The Mobile money service allows its users to deposit, withdraw, transfer money, pay for goods and services, access credit and savings with their mobile device. A mobile money system is typically a tiny software embedded on a SIM card. The processes can be carried out via the most inexpensive phones or the most sophisticated phone through USSD or sim tool kit (STK). The platform users are charged a small fee for sending and withdrawing money using the service.
The customers can deposit and remove cash from any certified network of agents that includes airtime resellers and retail outlets acting as banking agents. There are several mobile money operators in Africa, and they all have the same modus operandi. To change this digital value into cash, a user visits a retail agent who verifies the user’s identity through the information made available by the mobile money platform and makes the switch. This platform allows money to move distances within little time.
According to statistics, 12% of Sub-Saharan African adults have a mobile money account. Sub-Saharan Africa relies heavily on mobile money, with about 548 million users registered to mobile money platforms. It is also reported that in 2020 alone, about $490 billion was exchanged by Africans using mobile money providers alone.
Mobile Money as a Tool for Financial Inclusion in Africa
Financial inclusion refers to the ability of individuals to access financial services or products regardless of class, net worth, or company worth. It also refers to efforts to ensure that financial services reach individuals irrespective of where they live, who they are, or what they own at reasonable costs.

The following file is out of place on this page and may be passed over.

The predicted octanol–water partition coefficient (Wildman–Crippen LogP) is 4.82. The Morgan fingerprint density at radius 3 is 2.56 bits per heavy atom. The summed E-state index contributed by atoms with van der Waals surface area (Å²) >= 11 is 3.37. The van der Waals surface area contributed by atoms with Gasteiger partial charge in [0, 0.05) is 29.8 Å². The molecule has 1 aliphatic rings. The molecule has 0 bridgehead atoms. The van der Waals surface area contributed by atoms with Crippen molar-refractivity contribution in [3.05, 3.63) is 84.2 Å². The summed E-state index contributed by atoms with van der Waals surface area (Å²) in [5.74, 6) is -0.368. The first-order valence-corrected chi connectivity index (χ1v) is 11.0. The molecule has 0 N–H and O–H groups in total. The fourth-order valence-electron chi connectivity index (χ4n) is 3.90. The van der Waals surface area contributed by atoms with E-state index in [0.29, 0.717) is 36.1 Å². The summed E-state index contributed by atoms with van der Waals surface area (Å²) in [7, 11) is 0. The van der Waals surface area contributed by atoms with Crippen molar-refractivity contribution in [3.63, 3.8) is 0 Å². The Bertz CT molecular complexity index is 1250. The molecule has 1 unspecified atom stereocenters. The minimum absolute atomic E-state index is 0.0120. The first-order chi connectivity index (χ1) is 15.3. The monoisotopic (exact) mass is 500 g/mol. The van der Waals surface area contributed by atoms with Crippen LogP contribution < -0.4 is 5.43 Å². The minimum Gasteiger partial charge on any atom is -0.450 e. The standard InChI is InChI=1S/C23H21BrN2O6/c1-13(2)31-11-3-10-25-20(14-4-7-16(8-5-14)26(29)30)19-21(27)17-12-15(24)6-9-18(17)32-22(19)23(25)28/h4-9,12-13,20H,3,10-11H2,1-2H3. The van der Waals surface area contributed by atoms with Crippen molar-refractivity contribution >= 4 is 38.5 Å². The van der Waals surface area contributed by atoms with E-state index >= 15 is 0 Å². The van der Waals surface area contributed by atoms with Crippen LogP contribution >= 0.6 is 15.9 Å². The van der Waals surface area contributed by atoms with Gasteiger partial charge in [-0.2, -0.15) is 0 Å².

The following scenario paints how mobile money and financial inclusion work: Mama James is a 47-year-old widow who barely finished primary school. She lives in the village without access to basic amenities like light or good roads. She is a farmer; her farm’s produce is barely enough to feed her, not to talk of being sold in the market for gains. Now James, who is 25 years old, moves to the city for greener pastures, he wants to send some money home to Mama, but he can’t as she doesn’t have a bank account. He tells her to go and open one, well she tries, but the bank is asking for too much; electricity bill, Id cards, and other utilities. Mama James has not had light in some 5yrs after a storm destroyed the connections in her house. She relies on paying to charge her phone.
So she resigns to doing her petty jobs as she doesn’t trust her neighbors not to rip her if she has John send the money through them. Well, she hears of the mobile money platform from one of her friends whose son had gone to the city earlier than James. She opens an account with them with her phone and her sim card. They do not ask for too much, and it’s easy to process. Now Mama James can send and receive money. She is even saving up to stock the shop she got with James’s money.
Mobile money has a crucial role to play in ensuring financial inclusion. Its benefits are quite numerous. They include: